Focus on sports nutrition with this 600 hour certificate
qualification. It takes you through general nutrition, then focus on
There are four core modules made up of Sports Nutrition, Nutrition I, II and III. Then choose two elective modules from Therapeutic Nutrition, Nutrition for Weight Loss, Weight Loss Consultant or Children's Nutrition.
Note that each module in the Qualification - Certificate in Sports Nutrition is a short course in its own right, and may be studied separately.
Manage When and How Foods are Eaten
While it seems obvious that athletic performance will be affected by what the athlete eats; it may not be so obvious that the timing of their eating can also be very significant.
and fluid intake during training needs to be tailored so that athletes
do not experience gastrointestinal discomfort during training sessions.
During intense training, athletes will need to do multiple training
sessions, and may need to plan their meals around this training. In
order to meet their higher energy needs, they may have to eat several
meals during the course of a day, plus snacks.
general will perform better at a training session if they have eaten
before exercise. A pre exercise meal should not make the athlete feel
“full” and uncomfortable during training. How long an athlete needs to
eat prior to exercise will vary between individuals. Some studies have
shown that eating a high carbohydrate meal (containing 200-300g of
carbohydrates) an hour before exercise can enhance performance.
However, other studies have illustrated that this practice actually
leads to a drop in blood sugar levels and fatigue. And further studies
have suggested that there is no advantage or disadvantage. As with all
areas of research, it is important to be aware of the data, and to do
what works for the individual athlete. Some athletes will enjoy a
substantial meal 2-4 hours before training, whereas others will need to
simply take in fluids during this time.
The main reason for eating carbohydrates is to supply energy. Starches, fruits and vegetables contain high levels of carbohydrates. These should account for 60% or more of the daily caloric intake of most people, including athletes. Most carbohydrates we eat are converted to blood glucose initially then either used for energy, or else stored in the liver or muscle tissue as glycogen. Excess carbohydrates may be converted into fat. The body can also make glucose from by products of protein or fat.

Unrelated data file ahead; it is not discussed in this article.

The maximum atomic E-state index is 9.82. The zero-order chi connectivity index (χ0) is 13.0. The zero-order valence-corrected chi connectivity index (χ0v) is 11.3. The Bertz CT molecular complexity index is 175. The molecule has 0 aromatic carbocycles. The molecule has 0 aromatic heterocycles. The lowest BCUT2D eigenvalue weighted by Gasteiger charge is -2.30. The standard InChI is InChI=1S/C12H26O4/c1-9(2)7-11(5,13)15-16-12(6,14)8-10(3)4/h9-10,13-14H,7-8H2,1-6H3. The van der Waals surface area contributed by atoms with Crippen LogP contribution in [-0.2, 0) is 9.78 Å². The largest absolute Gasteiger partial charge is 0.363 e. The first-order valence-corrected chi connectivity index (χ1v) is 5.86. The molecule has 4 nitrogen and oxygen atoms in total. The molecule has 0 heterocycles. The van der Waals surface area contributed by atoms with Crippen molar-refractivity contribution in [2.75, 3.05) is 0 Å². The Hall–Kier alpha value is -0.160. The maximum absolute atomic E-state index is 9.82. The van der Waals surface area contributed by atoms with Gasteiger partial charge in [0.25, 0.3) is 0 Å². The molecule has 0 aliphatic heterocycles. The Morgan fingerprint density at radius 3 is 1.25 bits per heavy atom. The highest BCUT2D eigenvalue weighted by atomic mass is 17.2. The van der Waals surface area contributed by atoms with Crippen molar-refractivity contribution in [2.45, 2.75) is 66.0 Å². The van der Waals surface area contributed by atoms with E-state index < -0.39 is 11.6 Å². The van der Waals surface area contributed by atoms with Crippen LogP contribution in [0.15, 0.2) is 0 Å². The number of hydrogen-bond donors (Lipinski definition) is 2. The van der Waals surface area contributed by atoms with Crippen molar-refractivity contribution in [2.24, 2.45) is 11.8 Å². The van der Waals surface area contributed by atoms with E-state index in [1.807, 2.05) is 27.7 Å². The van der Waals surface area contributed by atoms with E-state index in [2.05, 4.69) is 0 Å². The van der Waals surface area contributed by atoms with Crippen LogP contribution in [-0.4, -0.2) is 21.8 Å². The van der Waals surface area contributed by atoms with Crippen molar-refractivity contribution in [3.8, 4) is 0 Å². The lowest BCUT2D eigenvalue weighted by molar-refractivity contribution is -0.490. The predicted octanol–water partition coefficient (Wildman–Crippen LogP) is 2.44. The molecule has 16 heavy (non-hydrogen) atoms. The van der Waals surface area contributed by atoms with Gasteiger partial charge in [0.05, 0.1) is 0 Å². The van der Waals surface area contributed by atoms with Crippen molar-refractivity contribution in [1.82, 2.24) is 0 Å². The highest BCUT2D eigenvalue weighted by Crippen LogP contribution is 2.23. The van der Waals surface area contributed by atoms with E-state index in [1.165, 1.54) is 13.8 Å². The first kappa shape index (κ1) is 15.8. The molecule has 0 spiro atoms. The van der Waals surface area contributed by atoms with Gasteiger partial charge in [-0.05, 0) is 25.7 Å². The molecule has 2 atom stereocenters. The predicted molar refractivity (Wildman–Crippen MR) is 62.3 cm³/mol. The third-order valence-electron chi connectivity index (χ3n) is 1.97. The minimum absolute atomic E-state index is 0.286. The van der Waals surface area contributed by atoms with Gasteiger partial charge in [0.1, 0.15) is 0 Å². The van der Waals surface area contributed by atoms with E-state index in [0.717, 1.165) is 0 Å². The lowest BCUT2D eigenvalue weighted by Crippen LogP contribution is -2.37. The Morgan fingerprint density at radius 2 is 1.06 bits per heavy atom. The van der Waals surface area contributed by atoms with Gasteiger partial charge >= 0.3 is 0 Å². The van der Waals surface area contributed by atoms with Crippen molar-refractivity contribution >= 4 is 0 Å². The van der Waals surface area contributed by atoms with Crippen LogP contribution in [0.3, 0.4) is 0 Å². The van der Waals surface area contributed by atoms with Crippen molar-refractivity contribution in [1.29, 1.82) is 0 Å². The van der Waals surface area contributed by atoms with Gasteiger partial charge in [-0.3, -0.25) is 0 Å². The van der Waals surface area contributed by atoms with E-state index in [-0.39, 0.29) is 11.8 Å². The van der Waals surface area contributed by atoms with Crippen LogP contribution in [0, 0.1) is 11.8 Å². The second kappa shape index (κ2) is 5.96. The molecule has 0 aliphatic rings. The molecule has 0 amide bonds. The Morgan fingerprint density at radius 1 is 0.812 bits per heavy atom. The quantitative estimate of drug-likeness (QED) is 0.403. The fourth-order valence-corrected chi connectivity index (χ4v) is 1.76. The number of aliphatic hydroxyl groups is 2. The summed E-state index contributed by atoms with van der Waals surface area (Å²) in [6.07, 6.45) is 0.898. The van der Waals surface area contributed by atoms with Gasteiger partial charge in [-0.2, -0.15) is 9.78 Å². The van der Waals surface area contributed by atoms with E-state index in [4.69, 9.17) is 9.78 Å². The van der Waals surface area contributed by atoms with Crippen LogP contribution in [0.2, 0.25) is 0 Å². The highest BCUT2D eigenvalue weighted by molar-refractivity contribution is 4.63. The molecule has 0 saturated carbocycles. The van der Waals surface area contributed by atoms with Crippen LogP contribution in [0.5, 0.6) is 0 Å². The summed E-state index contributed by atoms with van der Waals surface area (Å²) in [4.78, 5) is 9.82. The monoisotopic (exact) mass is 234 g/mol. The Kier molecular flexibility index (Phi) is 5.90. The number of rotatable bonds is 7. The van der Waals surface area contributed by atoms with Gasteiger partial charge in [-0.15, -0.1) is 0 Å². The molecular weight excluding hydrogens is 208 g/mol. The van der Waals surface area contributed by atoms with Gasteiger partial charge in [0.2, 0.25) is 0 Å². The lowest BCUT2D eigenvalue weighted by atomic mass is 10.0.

Athletes who train daily will need a high carbohydrate diet to replace muscle glycogen –carbohydrates with a high glycemic index may help replenish used muscle glycogen if eaten immediately after exercise and every 2 hours after that.
Carbohydrate loading is a dietary technique designed to promote a significant increase in the glycogen content of both the liver and muscles. Effective carbohydrate loading programs will increase the levels of glycogen in muscles by 2-3 times; and the glycogen content of the liver can double.
Muscle glycogen is essential for endurance exercise. Carbohydrate loading is really helpful for individuals who need to maintain high intensity exercise over prolonged periods. Carbohydrate is the most important source of energy for moderate high to high intensity exercise. It is the only energy source that is significant for both aerobic and anaerobic energy pathways.
The likelihood of fatigue is increased by low levels of blood glucose or muscle glycogen. Taking carbohydrates before, and during prolonged exercise, may help delay fatigue; but these practices do not help performance for shorter events (unless they are correcting a deficiency in muscle glycogen). However, many sports will involve repeated, short sharp bursts of energy (think of tennis, football, etc). In these sports, carbohydrate loading can be very helpful.
There are a range of different carbohydrate loading techniques. A high carbohydrate diet and appropriate rest are the most important aspects for them all. The classic carbohydrate diet that was prescribed in the past involved three stages: depletion, carbohydrate deprivation and then carbohydrate loading. So an athlete might go for a 20km run to use up stored muscle glycogen. The athlete would then take in very little carbohydrates for 2-3 days, whilst continuing to train normally. Following this depletion, carbohydrate loading, where carbohydrates make up about 70% of caloric intake would commence. During the loading stage, training intensity would be decreased – the athlete might even rest for 2-3 days. This original method of carbohydrate loading can be very difficult in practice, especially for when the athlete has to keep exercising during depletion. In addition, it may lead to muscle trauma which itself impairs further glycogen storage.
More modern methods of carbohydrate loading usually prescribe a change to a very high carbohydrate diet combined with 1-2 days of reduced activity or rest. Research has shown that this technique still increases glycogen stores.
How much carbohydrate does the athlete need to consume?
A high carbohydrate diet will contain about 8-10 grams of carbohydrate per kilogram of body mass per day. Glycogen loading for endurance events typically lasts for 2-3 days. Because the loading period lasts for a couple of days, it is a good idea to use complex carbohydrates which are higher in nutrients than simple carbohydrates. Simple carbohydrates will still increase muscle glycogen stores, but they are a less balanced food source.